The families of Amanda Kernak and Davon Mosley don't know each other.
Each wants the Alaska Department of Corrections to explain how and why two young people -- one sick with mental illness, the other with severe alcoholism -- died in their jail cells within a week of each other this month.
So far, both families say answers from the state are coming slowly or not at all.
Kernak, 24, was arrested for drunken driving and spent less than three days in jail before she was found dead in her cell at the Hiland Mountain Correctional Center on April 10. Her family said she'd been a heavy drinker for eight years and had recently developed a dangerous heart condition thought to be caused by her drinking.
On April 4, the body of Davon Mosley, 20, was discovered alone in a cell at the Anchorage Correctional Complex. His family says he suffered from schizophrenia and bipolar disorder.
The DOC is investigating both cases, said spokeswoman Kaci Schroeder.
But the Department does not see the two deaths as an indication of a larger failure to provide health care to inmates.
"These are two unrelated incidents, at two separate facilities with no similarities between their medical circumstances or housing status. So these incidents do not at all indicate a systemic issue with the Department's medical or mental health care," wrote Laura Brooks, the deputy director and health care administrator for the DOC.
Both families say unanswered questions remain.
"(We've been told) nothing. Not one word," said Alina Cobb, Kernak's aunt.
Kernak grew up in the Lake Iliamna area of Southwest Alaska, her older sister Jennifer Wassillie said. Kernak moved to Anchorage about a year and a half ago. Her family describes her as a bubbly, outgoing woman devoted to her family.
On April 7, she was arrested for drunken driving after a police office saw her straddling lanes and speeding east of downtown, her charging documents said.
Her blood alcohol content was .327. That is close to a level approximating the effects of surgical anesthesia.
Kernak had struggled with alcohol addiction for years, despite attempts by her family and friends to get her to quit, her sister said.
Court records note that Kernak couldn't be transported to court for her arraignment April 8 because she was "detoxing." The next day she was described as "berserk" in court documents. Her arraignment was again delayed.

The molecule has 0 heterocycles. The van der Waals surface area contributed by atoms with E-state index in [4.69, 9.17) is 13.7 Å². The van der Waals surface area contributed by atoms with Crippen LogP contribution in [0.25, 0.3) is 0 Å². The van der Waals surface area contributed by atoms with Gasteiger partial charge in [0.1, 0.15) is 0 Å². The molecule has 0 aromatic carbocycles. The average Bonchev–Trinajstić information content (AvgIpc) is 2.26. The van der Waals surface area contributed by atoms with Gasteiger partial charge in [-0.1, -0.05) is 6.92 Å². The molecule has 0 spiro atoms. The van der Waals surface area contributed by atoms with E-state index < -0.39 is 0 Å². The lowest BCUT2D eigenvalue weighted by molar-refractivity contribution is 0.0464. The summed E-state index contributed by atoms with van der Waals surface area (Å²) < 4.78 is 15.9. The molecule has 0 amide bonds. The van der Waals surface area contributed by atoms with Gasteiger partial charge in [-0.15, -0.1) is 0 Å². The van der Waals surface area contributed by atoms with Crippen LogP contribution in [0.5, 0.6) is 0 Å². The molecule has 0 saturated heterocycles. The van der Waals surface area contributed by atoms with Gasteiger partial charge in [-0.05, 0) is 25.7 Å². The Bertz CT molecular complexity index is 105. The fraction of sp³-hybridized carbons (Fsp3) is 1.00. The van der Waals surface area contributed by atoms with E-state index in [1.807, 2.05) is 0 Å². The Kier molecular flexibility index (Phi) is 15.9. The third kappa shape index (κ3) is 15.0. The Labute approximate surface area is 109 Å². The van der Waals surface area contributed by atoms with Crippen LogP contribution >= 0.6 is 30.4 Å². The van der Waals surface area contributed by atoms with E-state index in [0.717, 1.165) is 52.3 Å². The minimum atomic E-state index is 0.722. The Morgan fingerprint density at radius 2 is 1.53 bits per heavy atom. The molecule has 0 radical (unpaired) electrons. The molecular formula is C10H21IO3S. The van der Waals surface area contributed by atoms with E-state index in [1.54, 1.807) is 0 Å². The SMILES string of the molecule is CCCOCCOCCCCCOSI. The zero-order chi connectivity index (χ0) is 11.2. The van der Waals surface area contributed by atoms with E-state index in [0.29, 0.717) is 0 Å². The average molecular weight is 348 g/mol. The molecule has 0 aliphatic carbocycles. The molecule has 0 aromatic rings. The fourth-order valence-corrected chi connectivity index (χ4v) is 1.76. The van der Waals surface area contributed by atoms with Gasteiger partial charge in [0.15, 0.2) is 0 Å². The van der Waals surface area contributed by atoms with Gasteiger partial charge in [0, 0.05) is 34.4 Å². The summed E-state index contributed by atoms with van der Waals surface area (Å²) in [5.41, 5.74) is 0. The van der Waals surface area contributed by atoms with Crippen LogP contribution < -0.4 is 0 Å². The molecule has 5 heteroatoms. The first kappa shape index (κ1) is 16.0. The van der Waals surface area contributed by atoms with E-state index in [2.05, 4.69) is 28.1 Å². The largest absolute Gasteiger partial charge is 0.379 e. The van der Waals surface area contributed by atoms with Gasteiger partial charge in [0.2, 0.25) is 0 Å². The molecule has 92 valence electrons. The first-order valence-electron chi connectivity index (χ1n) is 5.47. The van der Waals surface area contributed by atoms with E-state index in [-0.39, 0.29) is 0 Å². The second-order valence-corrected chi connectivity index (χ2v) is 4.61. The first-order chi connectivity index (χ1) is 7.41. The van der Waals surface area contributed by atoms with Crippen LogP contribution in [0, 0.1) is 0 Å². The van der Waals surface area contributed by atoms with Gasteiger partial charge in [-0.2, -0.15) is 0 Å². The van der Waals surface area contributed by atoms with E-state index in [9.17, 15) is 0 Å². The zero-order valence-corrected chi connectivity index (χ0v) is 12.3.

By the early hours of April 10, she was dead. Guards found her unresponsive in a cell she shared with other inmates at about 1 a.m., according to the Alaska Bureau of Investigation.
Kernak's family says she suffered a heart attack less than a month before she died and needed medication with her at all times. The heart problems were thought to be brought on by alcohol abuse, her sister Jennifer said.
Her aunt and sister believe she was going through alcoholic withdrawal in jail. People withdrawing from serious alcohol addiction are medically fragile.
They want to know if she asked for medical care, and whether she got it.
"Did she ask for help with her heart problem?" Wassillie asked.
"I want to know why didn't they check her withdrawal symptoms," said Alina Cobb, Kernak's aunt. "She should have been in a hospital."
If Kernak was detoxing at Hiland, she was doing it in her jail cell.
"There are no in-patient detoxification facilities in the DOC system," Schroeder said. Medically supervised withdrawal from alcohol is provided on an outpatient basis at the jail's medical clinic, she said.
"If an inmate is showing signs of severe withdrawal, they will be transported to a hospital for in-patient detoxification."
The DOC oversees the "detoxification" of more than 3,000 inmates a year, Brooks said.
The department is also the largest provider of mental health services in the state.
Members of the family of Davon Mosley, a former resident of Bakersfield, Calif., and father of two sons, said they have not been told whether he was being treated for his schizophrenia and bipolar disorder in jail, or if he was housed in a special unit for mentally ill inmates.
Initially, his mother Lorraine Mosley was told that an autopsy pointed to death from "natural causes." But they later discovered cuts and abrasions on Mosley's body. The family has hired an attorney.
The family also wants to know: Why was Davon Mosley in a jail cell on April 4 at all when the state of Alaska had filed to dismiss the charge against him more than a week earlier?
"I wish that was an easy answer," said John Skidmore, the director of the Department of Law's criminal division. "It's not."
It's possible that some other court order could have been the basis for continuing to imprison Mosley.
"Simply because we have filed a dismissal does not necessarily mean that a person is eligible to be released at that moment," he said. "There can be other factors that hold a person in custody."
But the department doesn't know.
The Department of Law, Alaska Court System and Department of Corrections are investigating, Skidmore said.
"Certainly we need to get an answer," he said.
It may be harder for the families and public to get other answers about Kernak and Mosley's deaths.
In the past, the DOC has refused requests for public records on the grounds that releasing such information could violate inmate privacy.
Reach Michelle Theriault Boots at email@example.com or 257-4344.
State inmate deaths
• 2012: 11 in-custody deaths, 9 by natural causes, 2 suicides
• 2013: 8 in-custody deaths, 7 by natural causes, one unknown
• 2014: 3 in-custody deaths, 1 by natural causes, 2 pending autopsies
Source: Alaska Department of CorrectionsInmate deaths in Alaska
2012: 11 in-custody deaths, 9 by natural causes, 2 suicides
2013: 8 in-custody deaths, 7 by natural causes, one unknown
2014: 3 in-custody deaths, 1 by natural causes, 2 pending autopsies
Source: Alaska Department of Corrections
By MICHELLE THERIAULT BOOTS